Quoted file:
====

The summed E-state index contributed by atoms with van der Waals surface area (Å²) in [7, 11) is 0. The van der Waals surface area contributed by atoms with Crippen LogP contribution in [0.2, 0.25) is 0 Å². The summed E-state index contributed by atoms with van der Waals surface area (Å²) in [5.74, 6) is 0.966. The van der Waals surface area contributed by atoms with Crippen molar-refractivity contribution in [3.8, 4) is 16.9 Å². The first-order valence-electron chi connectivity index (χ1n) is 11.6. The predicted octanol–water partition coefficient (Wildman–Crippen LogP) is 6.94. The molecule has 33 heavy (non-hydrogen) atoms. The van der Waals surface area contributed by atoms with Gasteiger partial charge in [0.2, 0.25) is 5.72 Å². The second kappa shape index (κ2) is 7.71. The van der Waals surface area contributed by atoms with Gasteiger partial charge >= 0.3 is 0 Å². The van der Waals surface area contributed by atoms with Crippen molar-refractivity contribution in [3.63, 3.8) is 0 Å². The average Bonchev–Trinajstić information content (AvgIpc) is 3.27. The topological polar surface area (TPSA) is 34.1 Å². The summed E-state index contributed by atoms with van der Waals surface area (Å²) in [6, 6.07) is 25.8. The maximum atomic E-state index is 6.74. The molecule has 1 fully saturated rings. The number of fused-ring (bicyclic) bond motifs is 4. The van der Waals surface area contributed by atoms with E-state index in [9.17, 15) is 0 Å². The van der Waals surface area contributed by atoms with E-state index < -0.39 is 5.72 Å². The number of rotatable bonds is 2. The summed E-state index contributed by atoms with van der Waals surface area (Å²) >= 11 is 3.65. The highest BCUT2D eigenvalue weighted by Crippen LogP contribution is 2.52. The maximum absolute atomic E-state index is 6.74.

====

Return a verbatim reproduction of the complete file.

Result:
The summed E-state index contributed by atoms with van der Waals surface area (Å²) in [7, 11) is 0. The van der Waals surface area contributed by atoms with Crippen LogP contribution in [0.2, 0.25) is 0 Å². The summed E-state index contributed by atoms with van der Waals surface area (Å²) in [5.74, 6) is 0.966. The van der Waals surface area contributed by atoms with Crippen molar-refractivity contribution in [3.8, 4) is 16.9 Å². The first-order valence-electron chi connectivity index (χ1n) is 11.6. The predicted octanol–water partition coefficient (Wildman–Crippen LogP) is 6.94. The molecule has 33 heavy (non-hydrogen) atoms. The van der Waals surface area contributed by atoms with Gasteiger partial charge in [0.2, 0.25) is 5.72 Å². The second kappa shape index (κ2) is 7.71. The van der Waals surface area contributed by atoms with Gasteiger partial charge >= 0.3 is 0 Å². The van der Waals surface area contributed by atoms with Crippen molar-refractivity contribution in [3.63, 3.8) is 0 Å². The average Bonchev–Trinajstić information content (AvgIpc) is 3.27. The topological polar surface area (TPSA) is 34.1 Å². The summed E-state index contributed by atoms with van der Waals surface area (Å²) in [6, 6.07) is 25.8. The maximum atomic E-state index is 6.74. The molecule has 1 fully saturated rings. The number of fused-ring (bicyclic) bond motifs is 4. The van der Waals surface area contributed by atoms with E-state index in [9.17, 15) is 0 Å². The van der Waals surface area contributed by atoms with E-state index < -0.39 is 5.72 Å². The number of rotatable bonds is 2. The summed E-state index contributed by atoms with van der Waals surface area (Å²) >= 11 is 3.65. The highest BCUT2D eigenvalue weighted by Crippen LogP contribution is 2.52. The maximum absolute atomic E-state index is 6.74.